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På rejse med Charley (1962)

af John Steinbeck

Andre forfattere: Se andre forfattere sektionen.

MedlemmerAnmeldelserPopularitetGennemsnitlig vurderingSamtaler / Omtaler
7,075174943 (4)1 / 442
Beretning om en rejse gennem De Forenede Stater.
  1. 40
    The Lost Continent: Travels in Small-Town America af Bill Bryson (John_Vaughan)
  2. 20
    The Log from the Sea of Cortez af John Steinbeck (John_Vaughan)
  3. 10
    No Time to Spare: Thinking About What Matters af Ursula K. Le Guin (andomck)
    andomck: Non fiction from these novelists where their pets play a large role. Also, UKL has an essay in her book about knowing Steinbeck in real life
  4. 11
    Tagebuch, später (edition suhrkamp) af Andrzej Stasiuk (Philosofiction)
  5. 11
    Blue Highways: A Journey into America af William Least Heat-Moon (usnmm2)
  6. 11
    Coast to Coast af Jan Morris (John_Vaughan)
    John_Vaughan: Two authors with different backgrounds but both books filled with love of travel and America.
  7. 00
    Of Men and Their Making af John Steinbeck (Booksloth)
Indlæser...

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Engelsk (172)  Spansk (1)  Fransk (1)  Alle sprog (174)
Viser 1-5 af 174 (næste | vis alle)
[Audiobook version]

I listened to the audiobook narrated by Gary Sinise which was amazing. If you can I highly recommend getting an audio copy.

Travels with Charley is a glimpse into an America that was. It is about America when it was passing out of the 'good old days' into a present were we are forced to recognize its flaws and shortcomings, as well as it greatness. And a reminder that more times change, the more they stay the same.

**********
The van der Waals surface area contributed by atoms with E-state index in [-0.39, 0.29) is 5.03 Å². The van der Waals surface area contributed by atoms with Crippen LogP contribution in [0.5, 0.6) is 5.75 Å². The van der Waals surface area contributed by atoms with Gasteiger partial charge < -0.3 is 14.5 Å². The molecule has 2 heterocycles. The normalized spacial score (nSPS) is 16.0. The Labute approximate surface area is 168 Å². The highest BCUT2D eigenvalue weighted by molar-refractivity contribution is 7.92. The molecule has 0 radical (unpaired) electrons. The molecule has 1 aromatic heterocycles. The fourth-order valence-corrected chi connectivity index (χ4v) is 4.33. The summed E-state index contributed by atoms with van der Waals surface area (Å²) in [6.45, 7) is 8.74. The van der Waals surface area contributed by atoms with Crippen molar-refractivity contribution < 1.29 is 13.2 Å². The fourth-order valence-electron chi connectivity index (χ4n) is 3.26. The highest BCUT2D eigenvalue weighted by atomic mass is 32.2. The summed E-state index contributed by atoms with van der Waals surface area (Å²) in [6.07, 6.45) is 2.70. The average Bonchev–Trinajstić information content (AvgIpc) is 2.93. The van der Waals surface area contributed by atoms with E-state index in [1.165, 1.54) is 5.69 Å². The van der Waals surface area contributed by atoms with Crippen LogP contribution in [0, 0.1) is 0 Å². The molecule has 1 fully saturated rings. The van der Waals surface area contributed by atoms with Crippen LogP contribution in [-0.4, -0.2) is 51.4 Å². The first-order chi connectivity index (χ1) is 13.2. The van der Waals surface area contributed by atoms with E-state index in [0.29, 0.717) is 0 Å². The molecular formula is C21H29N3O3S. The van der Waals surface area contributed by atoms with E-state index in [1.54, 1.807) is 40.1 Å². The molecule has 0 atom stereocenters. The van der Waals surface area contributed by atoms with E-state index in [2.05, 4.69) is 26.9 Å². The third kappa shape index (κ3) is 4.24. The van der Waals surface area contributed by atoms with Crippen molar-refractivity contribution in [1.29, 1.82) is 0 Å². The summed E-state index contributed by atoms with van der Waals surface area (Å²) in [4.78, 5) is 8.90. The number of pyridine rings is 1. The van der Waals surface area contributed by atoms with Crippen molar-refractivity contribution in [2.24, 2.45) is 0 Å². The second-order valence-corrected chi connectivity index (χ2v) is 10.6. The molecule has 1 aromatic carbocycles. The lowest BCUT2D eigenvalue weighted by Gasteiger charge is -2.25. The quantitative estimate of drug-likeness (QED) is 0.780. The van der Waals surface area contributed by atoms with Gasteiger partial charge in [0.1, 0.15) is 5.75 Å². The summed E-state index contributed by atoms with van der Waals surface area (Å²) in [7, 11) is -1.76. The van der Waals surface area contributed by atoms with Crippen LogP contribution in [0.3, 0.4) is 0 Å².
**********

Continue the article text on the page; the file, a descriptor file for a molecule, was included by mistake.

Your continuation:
I will note I had originally rated this 5 stars until I learned Steinbeck had made up elements of his journey. As I know it is no longer a work of whole non-fiction, I have to drown grade it for presenting itself as otherwise.

There were two specific sections of this book that haunt me monsters after reading it. The first (and likely the one for most) are the 'cheerleaders' in New Orleans; crowds of white women (and men) scream invectives at black children and the parents of white children who defied segregationists. Reading it two years after the 'Unite the Right' Charlottesville madness of white supremacists standing in front of a synagogue screaming 'jews will not replace us' is chilling reminder that we as a people have not moved nearly as far as we like to think we have.

The second section that I cannot shake is where Steinbeck talks to the couples who renovate buses into homes, live out of RVs and talk about how wonderful mobile homes are. This piece resonated deeply with me because days before I hard read that section I had heard a new report on the radio about the rising numbers of millenials deciding to live in vans, converted buses, RVs and the like. They people they inview that were remarkably similar to what those couples gave in the 1960s.

Likely there are sections that will resonate with you that did not for me because of differing backgrounds. I highly recommend you pick book, you'll see how much America has changed and how much it has stayed the same. ( )
  wicarso | Jan 8, 2021 |
I really liked this narrative of John Steinbeck's 3 month long trip across America in 1960 to see and talk to Americans. There is so much in here but what strikes me is his honesty about himself. He is oh-so-human and he puts that down in words.

The beginning of the journey is so funny. He is very deadpan so you can miss the funny at times. I had to re-read paragraphs at times just to fully absorb the humor. He comes across as a likeable guy and of course we love Charley.

In the middle of the book, crossing the desert, he seems to sink into a bit of a funk that he never appears to come out of. He waxes philosophical (yes, that's very cliche) as he traverses the Mojave.

Then the end. The South. 1960. Being as I'm not from the South, these are things I have only read about or seen in movies. There's a sense of OMG and sheer horror as he describes his sojourn there.